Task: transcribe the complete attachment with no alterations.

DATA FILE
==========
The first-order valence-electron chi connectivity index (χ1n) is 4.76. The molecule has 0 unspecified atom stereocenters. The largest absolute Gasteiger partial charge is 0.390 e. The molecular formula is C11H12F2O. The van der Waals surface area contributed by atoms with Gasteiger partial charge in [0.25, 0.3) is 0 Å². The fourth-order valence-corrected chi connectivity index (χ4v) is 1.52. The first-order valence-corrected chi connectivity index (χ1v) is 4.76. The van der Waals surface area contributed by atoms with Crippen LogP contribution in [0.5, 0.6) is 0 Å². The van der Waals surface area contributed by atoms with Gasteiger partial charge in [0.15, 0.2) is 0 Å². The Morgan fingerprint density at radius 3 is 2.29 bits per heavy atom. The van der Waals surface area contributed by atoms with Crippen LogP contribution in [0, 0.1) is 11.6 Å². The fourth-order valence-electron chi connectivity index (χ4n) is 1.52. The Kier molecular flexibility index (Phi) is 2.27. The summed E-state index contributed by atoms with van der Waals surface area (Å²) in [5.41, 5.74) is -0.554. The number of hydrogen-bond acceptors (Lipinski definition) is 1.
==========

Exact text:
The first-order valence-electron chi connectivity index (χ1n) is 4.76. The molecule has 0 unspecified atom stereocenters. The largest absolute Gasteiger partial charge is 0.390 e. The molecular formula is C11H12F2O. The van der Waals surface area contributed by atoms with Gasteiger partial charge in [0.25, 0.3) is 0 Å². The fourth-order valence-corrected chi connectivity index (χ4v) is 1.52. The first-order valence-corrected chi connectivity index (χ1v) is 4.76. The van der Waals surface area contributed by atoms with Crippen LogP contribution in [0.5, 0.6) is 0 Å². The van der Waals surface area contributed by atoms with Gasteiger partial charge in [0.15, 0.2) is 0 Å². The Morgan fingerprint density at radius 3 is 2.29 bits per heavy atom. The van der Waals surface area contributed by atoms with Crippen LogP contribution in [0, 0.1) is 11.6 Å². The fourth-order valence-electron chi connectivity index (χ4n) is 1.52. The Kier molecular flexibility index (Phi) is 2.27. The summed E-state index contributed by atoms with van der Waals surface area (Å²) in [5.41, 5.74) is -0.554. The number of hydrogen-bond acceptors (Lipinski definition) is 1.